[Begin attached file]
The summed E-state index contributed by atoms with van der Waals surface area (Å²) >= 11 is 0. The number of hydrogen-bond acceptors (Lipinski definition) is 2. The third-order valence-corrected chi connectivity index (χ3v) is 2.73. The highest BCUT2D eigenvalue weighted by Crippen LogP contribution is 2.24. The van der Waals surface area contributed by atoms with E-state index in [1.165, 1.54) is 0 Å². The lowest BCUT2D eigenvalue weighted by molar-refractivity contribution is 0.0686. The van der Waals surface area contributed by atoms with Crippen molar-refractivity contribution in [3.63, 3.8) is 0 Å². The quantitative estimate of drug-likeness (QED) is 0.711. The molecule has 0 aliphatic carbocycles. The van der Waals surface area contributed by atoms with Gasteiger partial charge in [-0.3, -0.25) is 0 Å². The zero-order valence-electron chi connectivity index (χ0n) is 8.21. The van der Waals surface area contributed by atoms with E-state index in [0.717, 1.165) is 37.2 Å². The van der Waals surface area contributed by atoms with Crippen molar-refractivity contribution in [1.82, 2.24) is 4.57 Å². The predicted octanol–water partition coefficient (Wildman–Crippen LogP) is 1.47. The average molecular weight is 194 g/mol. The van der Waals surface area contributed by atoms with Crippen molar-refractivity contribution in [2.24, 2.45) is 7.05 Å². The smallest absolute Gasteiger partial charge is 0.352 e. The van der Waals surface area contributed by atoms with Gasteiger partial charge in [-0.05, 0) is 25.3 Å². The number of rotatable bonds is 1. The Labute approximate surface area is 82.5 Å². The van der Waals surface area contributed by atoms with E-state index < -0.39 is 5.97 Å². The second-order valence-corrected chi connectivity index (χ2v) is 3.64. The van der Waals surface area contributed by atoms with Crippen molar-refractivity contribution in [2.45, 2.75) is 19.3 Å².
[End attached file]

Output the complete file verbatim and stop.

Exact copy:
The summed E-state index contributed by atoms with van der Waals surface area (Å²) >= 11 is 0. The number of hydrogen-bond acceptors (Lipinski definition) is 2. The third-order valence-corrected chi connectivity index (χ3v) is 2.73. The highest BCUT2D eigenvalue weighted by Crippen LogP contribution is 2.24. The van der Waals surface area contributed by atoms with E-state index in [1.165, 1.54) is 0 Å². The lowest BCUT2D eigenvalue weighted by molar-refractivity contribution is 0.0686. The van der Waals surface area contributed by atoms with Crippen molar-refractivity contribution in [3.63, 3.8) is 0 Å². The quantitative estimate of drug-likeness (QED) is 0.711. The molecule has 0 aliphatic carbocycles. The van der Waals surface area contributed by atoms with Gasteiger partial charge in [-0.3, -0.25) is 0 Å². The zero-order valence-electron chi connectivity index (χ0n) is 8.21. The van der Waals surface area contributed by atoms with E-state index in [0.717, 1.165) is 37.2 Å². The van der Waals surface area contributed by atoms with Crippen molar-refractivity contribution in [1.82, 2.24) is 4.57 Å². The predicted octanol–water partition coefficient (Wildman–Crippen LogP) is 1.47. The average molecular weight is 194 g/mol. The van der Waals surface area contributed by atoms with Crippen molar-refractivity contribution in [2.24, 2.45) is 7.05 Å². The smallest absolute Gasteiger partial charge is 0.352 e. The van der Waals surface area contributed by atoms with Gasteiger partial charge in [-0.05, 0) is 25.3 Å². The number of rotatable bonds is 1. The Labute approximate surface area is 82.5 Å². The van der Waals surface area contributed by atoms with E-state index < -0.39 is 5.97 Å². The second-order valence-corrected chi connectivity index (χ2v) is 3.64. The van der Waals surface area contributed by atoms with Crippen molar-refractivity contribution in [2.45, 2.75) is 19.3 Å².